graphic of house surrounded by electronic devices

WEDNESDAYS, 2-4:50 p.m., SPRING 2018

Today, most Americans have smart phones (77%) and computers (78%), and nearly all use the internet (88%). Driven in part by cellular telephones—the fastest spreading technology the world has ever known—nearly half of the world's people are online. The internet is not only connecting people, it is connecting things, such as cars, appliances, and thermostats. Already, an estimated 8.4 billion connected objects are in use around the world as a part of this "Internet of Things." And technologies are becoming increasingly wearable and embedded in both our bodies and our brains.

For both better and worse, this rapid expansion in internet technology has transformed the ways many of us interact, learn, play, work and organize. We are only beginning to understand what these transformations mean for us as individuals, as citizens and as consumers, let alone keep pace with new transformation happening every day. Organized around four types of changes—cognitive, social, economic, and political—this interdisciplinary seminar looks both backward and forward.

We will investigate how media have changed us in the past to tackle the newest questions, including:

  • Has mobile technology made us more productive or more distracted?
  • Does Instagram make us pro-social, anti-social or differently social?
  • Will the Internet of Things give us better products, turn us into products, or leave us vulnerable to hackers?
  • How has Twitter's #FakeNews and #InternetTrolls affected #Democracy or #Activism?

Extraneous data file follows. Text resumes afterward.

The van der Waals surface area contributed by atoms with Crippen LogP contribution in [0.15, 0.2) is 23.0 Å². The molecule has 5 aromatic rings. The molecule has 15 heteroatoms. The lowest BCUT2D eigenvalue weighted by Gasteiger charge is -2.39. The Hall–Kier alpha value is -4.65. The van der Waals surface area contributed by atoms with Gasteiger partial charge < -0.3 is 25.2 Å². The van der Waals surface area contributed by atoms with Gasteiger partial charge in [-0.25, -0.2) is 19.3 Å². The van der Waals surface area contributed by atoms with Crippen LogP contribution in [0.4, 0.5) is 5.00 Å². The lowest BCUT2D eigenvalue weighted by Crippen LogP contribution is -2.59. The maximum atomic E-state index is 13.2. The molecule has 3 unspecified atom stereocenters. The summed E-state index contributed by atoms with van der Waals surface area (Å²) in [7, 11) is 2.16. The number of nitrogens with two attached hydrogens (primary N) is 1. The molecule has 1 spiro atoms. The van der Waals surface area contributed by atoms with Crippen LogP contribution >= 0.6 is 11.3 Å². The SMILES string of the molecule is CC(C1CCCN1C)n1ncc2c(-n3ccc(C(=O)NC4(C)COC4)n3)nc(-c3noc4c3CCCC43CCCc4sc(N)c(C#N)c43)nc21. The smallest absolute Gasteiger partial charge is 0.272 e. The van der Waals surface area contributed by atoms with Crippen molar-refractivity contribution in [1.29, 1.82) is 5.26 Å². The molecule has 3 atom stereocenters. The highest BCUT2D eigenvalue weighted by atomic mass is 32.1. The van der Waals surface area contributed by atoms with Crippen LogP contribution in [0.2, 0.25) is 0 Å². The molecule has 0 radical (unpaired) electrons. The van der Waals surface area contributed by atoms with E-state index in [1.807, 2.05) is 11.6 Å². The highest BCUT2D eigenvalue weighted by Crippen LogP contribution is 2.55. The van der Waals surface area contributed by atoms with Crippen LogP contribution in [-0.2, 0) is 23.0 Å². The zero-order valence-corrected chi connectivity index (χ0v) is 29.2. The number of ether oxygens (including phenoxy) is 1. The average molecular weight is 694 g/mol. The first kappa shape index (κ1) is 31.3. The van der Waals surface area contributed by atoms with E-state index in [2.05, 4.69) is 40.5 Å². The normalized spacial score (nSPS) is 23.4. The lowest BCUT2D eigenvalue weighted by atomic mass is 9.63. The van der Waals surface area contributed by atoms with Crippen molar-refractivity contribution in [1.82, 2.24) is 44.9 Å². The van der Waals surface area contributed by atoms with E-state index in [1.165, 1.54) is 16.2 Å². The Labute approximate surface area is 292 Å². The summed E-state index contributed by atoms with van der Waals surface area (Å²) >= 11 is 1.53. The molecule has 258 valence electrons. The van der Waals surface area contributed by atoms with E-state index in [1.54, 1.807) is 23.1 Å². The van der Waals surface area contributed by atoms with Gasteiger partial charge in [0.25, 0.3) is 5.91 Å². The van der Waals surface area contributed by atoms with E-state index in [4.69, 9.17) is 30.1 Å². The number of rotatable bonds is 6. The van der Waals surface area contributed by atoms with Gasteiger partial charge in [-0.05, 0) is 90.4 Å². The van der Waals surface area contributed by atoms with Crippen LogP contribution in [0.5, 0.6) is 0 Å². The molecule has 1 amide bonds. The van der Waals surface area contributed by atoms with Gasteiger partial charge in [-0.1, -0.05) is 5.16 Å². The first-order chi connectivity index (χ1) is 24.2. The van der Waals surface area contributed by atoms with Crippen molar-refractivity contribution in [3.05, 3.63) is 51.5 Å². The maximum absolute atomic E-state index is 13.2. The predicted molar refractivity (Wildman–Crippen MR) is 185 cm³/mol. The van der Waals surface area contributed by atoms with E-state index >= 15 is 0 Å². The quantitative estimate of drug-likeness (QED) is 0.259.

Course Credit

  • All students: Three hours of honors credit
  • Communication major and minor: Upper-level elective
  • Fulbright Honors: College Honors Humanities or Social Science Colloquium requirement
  • Walton College Honors: Upper-level colloquium requirement

Woman looks at student's laptopAbout Stephanie Schulte

Stephanie Schulte is associate professor of communication in the J. William Fulbright College of Arts & Sciences, where she teaches courses in new media, communication technology, media studies, media literacy and cultural studies. She was an honors student at The University of Arkansas, earning her B.A. in 1998. She went on to obtain an M.A. at George Washington University’s School of Media and Public Affairs in 2002, and earned her Ph.D. in American Studies from George Washington University in 2008.

She has published numerous articles in academic journals ranging from Feminist Studies to American Behavioral Scientist and Mass Communication and Society. In 2013 her book Cached: Decoding the Internet in Global Popular Culture (New York University Press) was praised as “the most culturally sophisticated history of the Internet yet written.”

Schulte has received myriad honors and awards during her time at the U of A, including a Fulbright Scholarship, the Celebrate Women Certificate of Appreciation from the Center for Multicultural and Diversity Education, and the Office of Nationally Competitive Awards’ Outstanding Mentor Award.